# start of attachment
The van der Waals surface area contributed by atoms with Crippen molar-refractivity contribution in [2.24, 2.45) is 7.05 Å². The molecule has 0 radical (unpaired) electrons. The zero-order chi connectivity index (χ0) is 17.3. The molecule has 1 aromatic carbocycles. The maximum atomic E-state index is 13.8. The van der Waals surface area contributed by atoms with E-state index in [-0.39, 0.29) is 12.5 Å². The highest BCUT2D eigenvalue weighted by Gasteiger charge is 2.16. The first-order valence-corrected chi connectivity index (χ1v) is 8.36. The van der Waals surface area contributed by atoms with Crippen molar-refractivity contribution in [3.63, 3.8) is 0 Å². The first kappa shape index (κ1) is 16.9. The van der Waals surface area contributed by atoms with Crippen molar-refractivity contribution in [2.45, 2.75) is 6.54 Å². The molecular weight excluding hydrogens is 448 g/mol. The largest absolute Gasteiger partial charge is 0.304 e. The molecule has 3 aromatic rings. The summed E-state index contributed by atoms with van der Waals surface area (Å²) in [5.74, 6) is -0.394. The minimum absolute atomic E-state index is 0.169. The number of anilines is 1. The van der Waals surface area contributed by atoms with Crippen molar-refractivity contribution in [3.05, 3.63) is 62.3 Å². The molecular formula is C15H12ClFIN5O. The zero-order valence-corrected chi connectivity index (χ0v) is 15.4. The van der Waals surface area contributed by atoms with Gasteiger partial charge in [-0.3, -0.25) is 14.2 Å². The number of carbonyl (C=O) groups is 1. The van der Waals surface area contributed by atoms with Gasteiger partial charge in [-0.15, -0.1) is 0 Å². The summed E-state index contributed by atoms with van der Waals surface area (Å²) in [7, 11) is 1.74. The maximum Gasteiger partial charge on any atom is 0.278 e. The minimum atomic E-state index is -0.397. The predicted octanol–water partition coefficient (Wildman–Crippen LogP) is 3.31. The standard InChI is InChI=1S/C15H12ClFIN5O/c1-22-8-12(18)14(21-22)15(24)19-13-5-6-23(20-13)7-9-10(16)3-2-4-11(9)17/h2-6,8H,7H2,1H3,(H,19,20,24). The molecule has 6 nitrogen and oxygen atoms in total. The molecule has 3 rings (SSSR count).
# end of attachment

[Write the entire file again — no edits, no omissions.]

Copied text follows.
The van der Waals surface area contributed by atoms with Crippen molar-refractivity contribution in [2.24, 2.45) is 7.05 Å². The molecule has 0 radical (unpaired) electrons. The zero-order chi connectivity index (χ0) is 17.3. The molecule has 1 aromatic carbocycles. The maximum atomic E-state index is 13.8. The van der Waals surface area contributed by atoms with E-state index in [-0.39, 0.29) is 12.5 Å². The highest BCUT2D eigenvalue weighted by Gasteiger charge is 2.16. The first-order valence-corrected chi connectivity index (χ1v) is 8.36. The van der Waals surface area contributed by atoms with Crippen molar-refractivity contribution in [3.63, 3.8) is 0 Å². The first kappa shape index (κ1) is 16.9. The van der Waals surface area contributed by atoms with Crippen molar-refractivity contribution in [2.45, 2.75) is 6.54 Å². The molecular weight excluding hydrogens is 448 g/mol. The largest absolute Gasteiger partial charge is 0.304 e. The molecule has 3 aromatic rings. The summed E-state index contributed by atoms with van der Waals surface area (Å²) in [5.74, 6) is -0.394. The minimum absolute atomic E-state index is 0.169. The number of anilines is 1. The van der Waals surface area contributed by atoms with Crippen molar-refractivity contribution in [3.05, 3.63) is 62.3 Å². The molecular formula is C15H12ClFIN5O. The zero-order valence-corrected chi connectivity index (χ0v) is 15.4. The van der Waals surface area contributed by atoms with Gasteiger partial charge in [-0.3, -0.25) is 14.2 Å². The number of carbonyl (C=O) groups is 1. The van der Waals surface area contributed by atoms with Gasteiger partial charge in [-0.15, -0.1) is 0 Å². The summed E-state index contributed by atoms with van der Waals surface area (Å²) in [7, 11) is 1.74. The maximum Gasteiger partial charge on any atom is 0.278 e. The minimum atomic E-state index is -0.397. The predicted octanol–water partition coefficient (Wildman–Crippen LogP) is 3.31. The standard InChI is InChI=1S/C15H12ClFIN5O/c1-22-8-12(18)14(21-22)15(24)19-13-5-6-23(20-13)7-9-10(16)3-2-4-11(9)17/h2-6,8H,7H2,1H3,(H,19,20,24). The molecule has 6 nitrogen and oxygen atoms in total. The molecule has 3 rings (SSSR count).